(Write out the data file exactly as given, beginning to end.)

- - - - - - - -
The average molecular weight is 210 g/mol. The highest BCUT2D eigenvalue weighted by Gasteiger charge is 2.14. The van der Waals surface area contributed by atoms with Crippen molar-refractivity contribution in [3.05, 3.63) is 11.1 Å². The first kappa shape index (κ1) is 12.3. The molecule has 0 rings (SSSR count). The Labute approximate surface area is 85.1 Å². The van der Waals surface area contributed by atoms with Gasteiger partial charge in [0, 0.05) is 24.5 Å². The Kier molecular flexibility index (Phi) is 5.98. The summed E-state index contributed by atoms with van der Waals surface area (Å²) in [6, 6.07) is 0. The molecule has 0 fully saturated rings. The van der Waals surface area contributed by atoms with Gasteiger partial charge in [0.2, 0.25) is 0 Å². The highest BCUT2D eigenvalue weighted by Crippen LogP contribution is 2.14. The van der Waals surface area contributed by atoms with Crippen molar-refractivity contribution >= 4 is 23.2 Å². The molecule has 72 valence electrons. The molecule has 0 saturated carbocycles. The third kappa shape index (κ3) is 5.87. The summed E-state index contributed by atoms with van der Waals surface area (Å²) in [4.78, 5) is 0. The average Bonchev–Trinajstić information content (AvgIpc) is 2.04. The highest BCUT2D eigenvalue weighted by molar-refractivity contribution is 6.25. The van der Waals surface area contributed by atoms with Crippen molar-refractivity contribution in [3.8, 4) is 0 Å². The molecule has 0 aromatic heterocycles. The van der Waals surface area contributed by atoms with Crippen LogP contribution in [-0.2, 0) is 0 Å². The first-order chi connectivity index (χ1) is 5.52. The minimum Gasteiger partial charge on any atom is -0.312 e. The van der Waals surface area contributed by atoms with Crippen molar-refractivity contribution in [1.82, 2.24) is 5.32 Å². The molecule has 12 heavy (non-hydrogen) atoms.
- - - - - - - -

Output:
The average molecular weight is 210 g/mol. The highest BCUT2D eigenvalue weighted by Gasteiger charge is 2.14. The van der Waals surface area contributed by atoms with Crippen molar-refractivity contribution in [3.05, 3.63) is 11.1 Å². The first kappa shape index (κ1) is 12.3. The molecule has 0 rings (SSSR count). The Labute approximate surface area is 85.1 Å². The van der Waals surface area contributed by atoms with Gasteiger partial charge in [0, 0.05) is 24.5 Å². The Kier molecular flexibility index (Phi) is 5.98. The summed E-state index contributed by atoms with van der Waals surface area (Å²) in [6, 6.07) is 0. The molecule has 0 fully saturated rings. The van der Waals surface area contributed by atoms with Gasteiger partial charge in [0.2, 0.25) is 0 Å². The highest BCUT2D eigenvalue weighted by Crippen LogP contribution is 2.14. The van der Waals surface area contributed by atoms with Crippen molar-refractivity contribution >= 4 is 23.2 Å². The molecule has 72 valence electrons. The molecule has 0 saturated carbocycles. The third kappa shape index (κ3) is 5.87. The summed E-state index contributed by atoms with van der Waals surface area (Å²) in [4.78, 5) is 0. The average Bonchev–Trinajstić information content (AvgIpc) is 2.04. The highest BCUT2D eigenvalue weighted by molar-refractivity contribution is 6.25. The van der Waals surface area contributed by atoms with Crippen molar-refractivity contribution in [3.8, 4) is 0 Å². The molecule has 0 aromatic heterocycles. The van der Waals surface area contributed by atoms with Crippen LogP contribution in [-0.2, 0) is 0 Å². The first-order chi connectivity index (χ1) is 5.52. The minimum Gasteiger partial charge on any atom is -0.312 e. The van der Waals surface area contributed by atoms with Crippen molar-refractivity contribution in [1.82, 2.24) is 5.32 Å². The molecule has 12 heavy (non-hydrogen) atoms.